Marine Biologist

Job Description:

Marine biologists study ocean life and ecosystems.

Job Category:
Environmental Industry

What you will do:

Your role will likely include a mixture of laboratory work and field work (i.e. out in the natural environment).

Regular duties could include the following:

  • Conducting surveys of marine species in a particular area to monitor and map populations and their movements
  • Collecting samples (of seawater, animal or plant tissue, sand, etc.) to take back to the lab for analysis, e.g. testing the pH level of the water or checking for pollutants
  • Interviewing local fishers and other stakeholders (e.g. factories, power stations, sailors, etc.) about local marine practices
  • Assessing the environmental impact of proposed new construction projects or developments
  • Writing and publishing reports of your findings
  • Presenting your findings to governments or public agencies or at conferences


You’ll need:

  • knowledge of biology
  • maths knowledge
  • to be able to use a computer and the main software packages competently

As well as:

  • Research skills for collecting and analysing data
  • Attention to detail, organisational and observation skills, particularly when doing field work
  • Communication skills – both speaking and writing – for presenting findings verbally and in reports
  • Problem-solving skills- analytical thinking skills
  • the ability to work well with your hands
  • the ability to use your initiative (drive)

Depending on the focus of your fieldwork, swimming ability and scuba diving skills might be useful. To get to the site of your fieldwork, it would be useful to be able to drive a car (and potentially even a boat).

Illustration of employee looking at workspace

Entry Requirements:

To become a Marine Biologist, it’s important to have a strong educational background in science, particularly in biology and related fields. While there are no specific subjects required for this career, certain subjects can provide a solid foundation for pursuing marine biology as a future field of study. Here’s a list of relevant subjects and skills to consider:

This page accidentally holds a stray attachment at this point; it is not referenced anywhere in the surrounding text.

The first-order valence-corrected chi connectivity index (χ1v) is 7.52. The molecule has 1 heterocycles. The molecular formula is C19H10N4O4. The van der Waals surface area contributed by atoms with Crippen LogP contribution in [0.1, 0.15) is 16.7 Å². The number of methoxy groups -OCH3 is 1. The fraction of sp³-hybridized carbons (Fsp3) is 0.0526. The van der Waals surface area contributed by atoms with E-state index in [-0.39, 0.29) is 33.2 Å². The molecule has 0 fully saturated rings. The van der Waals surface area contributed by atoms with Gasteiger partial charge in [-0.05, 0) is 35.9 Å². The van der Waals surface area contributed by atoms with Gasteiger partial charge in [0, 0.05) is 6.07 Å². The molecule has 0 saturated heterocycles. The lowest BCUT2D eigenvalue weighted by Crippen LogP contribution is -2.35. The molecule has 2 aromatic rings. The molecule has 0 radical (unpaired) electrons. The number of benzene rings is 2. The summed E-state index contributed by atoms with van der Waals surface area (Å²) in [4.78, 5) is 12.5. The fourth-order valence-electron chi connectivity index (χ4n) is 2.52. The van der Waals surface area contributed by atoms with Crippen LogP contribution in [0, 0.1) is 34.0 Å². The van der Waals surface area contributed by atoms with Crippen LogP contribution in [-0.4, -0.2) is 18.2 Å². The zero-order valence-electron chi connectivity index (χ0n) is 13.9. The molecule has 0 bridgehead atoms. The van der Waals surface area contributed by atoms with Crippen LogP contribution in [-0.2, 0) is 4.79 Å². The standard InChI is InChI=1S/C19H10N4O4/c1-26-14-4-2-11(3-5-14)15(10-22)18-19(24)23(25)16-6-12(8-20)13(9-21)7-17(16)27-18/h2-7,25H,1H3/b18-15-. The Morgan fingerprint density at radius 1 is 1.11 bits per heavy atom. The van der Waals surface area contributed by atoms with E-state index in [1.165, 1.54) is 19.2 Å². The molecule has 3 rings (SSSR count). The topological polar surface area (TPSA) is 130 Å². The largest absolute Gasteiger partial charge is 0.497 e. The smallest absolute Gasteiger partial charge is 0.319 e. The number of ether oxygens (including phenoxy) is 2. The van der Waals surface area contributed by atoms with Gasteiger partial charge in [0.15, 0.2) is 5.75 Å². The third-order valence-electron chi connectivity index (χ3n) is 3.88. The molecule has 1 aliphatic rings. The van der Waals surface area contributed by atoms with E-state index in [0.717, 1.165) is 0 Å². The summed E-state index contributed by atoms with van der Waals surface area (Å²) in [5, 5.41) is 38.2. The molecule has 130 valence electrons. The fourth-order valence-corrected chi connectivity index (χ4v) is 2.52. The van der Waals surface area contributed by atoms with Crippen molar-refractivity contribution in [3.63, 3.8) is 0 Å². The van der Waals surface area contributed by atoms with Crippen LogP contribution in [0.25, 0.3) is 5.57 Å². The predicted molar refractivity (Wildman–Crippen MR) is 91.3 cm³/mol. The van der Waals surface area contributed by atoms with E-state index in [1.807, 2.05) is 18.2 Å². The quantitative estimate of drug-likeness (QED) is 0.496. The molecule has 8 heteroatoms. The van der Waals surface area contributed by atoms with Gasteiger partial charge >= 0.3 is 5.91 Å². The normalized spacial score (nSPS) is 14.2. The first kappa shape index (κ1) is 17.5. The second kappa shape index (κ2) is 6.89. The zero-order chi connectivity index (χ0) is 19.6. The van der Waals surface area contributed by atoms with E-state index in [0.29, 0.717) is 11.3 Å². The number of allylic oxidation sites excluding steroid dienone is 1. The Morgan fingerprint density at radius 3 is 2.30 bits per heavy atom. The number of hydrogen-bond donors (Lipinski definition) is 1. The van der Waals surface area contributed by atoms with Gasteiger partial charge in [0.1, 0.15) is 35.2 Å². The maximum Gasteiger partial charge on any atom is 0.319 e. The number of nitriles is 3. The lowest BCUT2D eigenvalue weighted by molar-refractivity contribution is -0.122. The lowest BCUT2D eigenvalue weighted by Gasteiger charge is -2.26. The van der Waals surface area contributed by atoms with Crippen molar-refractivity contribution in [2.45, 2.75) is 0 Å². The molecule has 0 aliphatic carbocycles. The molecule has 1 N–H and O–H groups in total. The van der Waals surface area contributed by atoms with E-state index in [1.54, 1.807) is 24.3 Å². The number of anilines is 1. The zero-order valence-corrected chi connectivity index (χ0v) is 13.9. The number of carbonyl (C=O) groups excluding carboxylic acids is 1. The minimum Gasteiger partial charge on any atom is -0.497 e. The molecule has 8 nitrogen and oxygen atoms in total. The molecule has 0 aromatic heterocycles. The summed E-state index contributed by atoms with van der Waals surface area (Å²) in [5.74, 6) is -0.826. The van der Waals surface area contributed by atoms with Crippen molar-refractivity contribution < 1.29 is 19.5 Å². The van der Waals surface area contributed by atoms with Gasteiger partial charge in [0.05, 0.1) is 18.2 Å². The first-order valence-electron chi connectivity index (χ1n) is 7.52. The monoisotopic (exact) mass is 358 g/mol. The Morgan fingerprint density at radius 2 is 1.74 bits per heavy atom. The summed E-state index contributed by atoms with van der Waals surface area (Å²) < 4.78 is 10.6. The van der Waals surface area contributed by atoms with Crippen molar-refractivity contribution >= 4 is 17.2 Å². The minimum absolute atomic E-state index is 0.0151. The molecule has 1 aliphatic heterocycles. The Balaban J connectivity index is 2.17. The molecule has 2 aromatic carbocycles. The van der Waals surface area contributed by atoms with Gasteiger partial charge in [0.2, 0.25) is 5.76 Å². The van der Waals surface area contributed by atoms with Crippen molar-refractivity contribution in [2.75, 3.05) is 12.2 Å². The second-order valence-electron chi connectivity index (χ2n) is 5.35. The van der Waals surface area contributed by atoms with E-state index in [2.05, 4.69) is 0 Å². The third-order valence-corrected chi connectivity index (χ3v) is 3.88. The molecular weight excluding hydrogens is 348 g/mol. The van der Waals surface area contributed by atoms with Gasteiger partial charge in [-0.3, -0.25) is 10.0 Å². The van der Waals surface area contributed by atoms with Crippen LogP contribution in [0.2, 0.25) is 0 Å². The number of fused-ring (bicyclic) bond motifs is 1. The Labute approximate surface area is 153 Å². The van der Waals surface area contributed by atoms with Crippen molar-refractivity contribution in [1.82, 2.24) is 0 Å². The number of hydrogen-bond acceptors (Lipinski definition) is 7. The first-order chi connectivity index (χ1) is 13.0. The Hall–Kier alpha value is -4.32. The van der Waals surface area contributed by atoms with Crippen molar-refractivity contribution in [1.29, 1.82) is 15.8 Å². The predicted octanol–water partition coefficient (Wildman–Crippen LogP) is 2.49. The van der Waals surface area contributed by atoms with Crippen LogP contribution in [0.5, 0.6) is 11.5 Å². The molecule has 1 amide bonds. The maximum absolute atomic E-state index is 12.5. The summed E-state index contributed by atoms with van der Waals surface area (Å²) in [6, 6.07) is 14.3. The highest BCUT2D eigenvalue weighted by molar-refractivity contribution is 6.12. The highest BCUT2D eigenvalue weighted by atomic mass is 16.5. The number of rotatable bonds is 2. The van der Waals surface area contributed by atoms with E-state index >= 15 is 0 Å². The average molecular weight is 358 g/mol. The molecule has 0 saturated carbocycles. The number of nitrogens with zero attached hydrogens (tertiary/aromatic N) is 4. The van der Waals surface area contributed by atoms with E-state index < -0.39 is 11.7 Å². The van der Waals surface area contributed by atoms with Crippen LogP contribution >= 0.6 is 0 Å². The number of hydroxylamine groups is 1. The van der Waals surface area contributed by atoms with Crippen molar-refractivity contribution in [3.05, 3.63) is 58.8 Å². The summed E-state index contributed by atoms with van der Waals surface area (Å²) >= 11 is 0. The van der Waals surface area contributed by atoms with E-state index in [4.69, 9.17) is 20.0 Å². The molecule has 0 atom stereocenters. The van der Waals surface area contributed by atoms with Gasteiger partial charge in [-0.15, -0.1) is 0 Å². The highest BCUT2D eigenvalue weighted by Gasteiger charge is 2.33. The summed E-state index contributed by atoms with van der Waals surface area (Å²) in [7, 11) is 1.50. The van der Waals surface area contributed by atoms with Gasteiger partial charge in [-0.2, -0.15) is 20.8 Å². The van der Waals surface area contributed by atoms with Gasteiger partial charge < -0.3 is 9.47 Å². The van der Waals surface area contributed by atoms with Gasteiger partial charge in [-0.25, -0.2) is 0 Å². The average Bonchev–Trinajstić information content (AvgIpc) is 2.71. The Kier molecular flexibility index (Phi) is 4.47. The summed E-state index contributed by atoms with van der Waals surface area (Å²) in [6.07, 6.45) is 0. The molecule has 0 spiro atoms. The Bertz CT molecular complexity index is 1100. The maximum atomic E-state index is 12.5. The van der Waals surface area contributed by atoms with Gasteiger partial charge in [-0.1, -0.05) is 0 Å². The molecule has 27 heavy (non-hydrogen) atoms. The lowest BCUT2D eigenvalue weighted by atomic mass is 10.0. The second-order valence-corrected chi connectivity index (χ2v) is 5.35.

1. Biology: Biology is essential for understanding fundamental biological concepts and principles. This subject provides a strong foundation for more advanced studies in marine biology.
  2. Chemistry: Knowledge of chemistry is important for understanding chemical processes in marine environments, such as water quality and nutrient cycles.
  3. Physics: Physics can be useful, especially for understanding physical aspects of marine ecosystems, like the behavior of waves, tides, and underwater currents.
  4. Mathematics: Strong mathematical skills are crucial for data analysis, statistical research, and modeling, which are integral to marine biology research.
  5. Environmental Science: Courses related to environmental science can provide insights into ecosystem dynamics and conservation principles, which are relevant to marine biology.
  6. Geography: Studying geography can help you understand the geographical distribution of marine species and ecosystems.
  7. ICT (Information and Communication Technology): Proficiency in using technology for data analysis and presentation is important in marine biology research.

Post School

You will need a degree in a relevant subject, like the following:

  • Marine biology
  • Marine science
  • Oceanography
  • Environmental science
  • Ecology

Many marine biologists have postgraduate qualifications or doctorates in these subjects too.

Working Hours and Environment:

Your hours would likely vary depending on what you’re working on. Lab or office work is usually relatively predictable, but field work might mean very early starts and/or very late finishes, sometimes depending on the tide.

Career Path & Progression:

There is no straightforward path into marine biology, so it is important to make contacts in the field (your tutors at university would be a good place to start). You may be able to find opportunities for volunteering with local coastal conservation groups and make contacts through that.

You will probably need to be willing to relocate to begin with, as job opportunities are unpredictable and may crop up anywhere with a coastline.

With experience, you could focus on research and potentially academia, obtaining a doctorate and teaching at universities.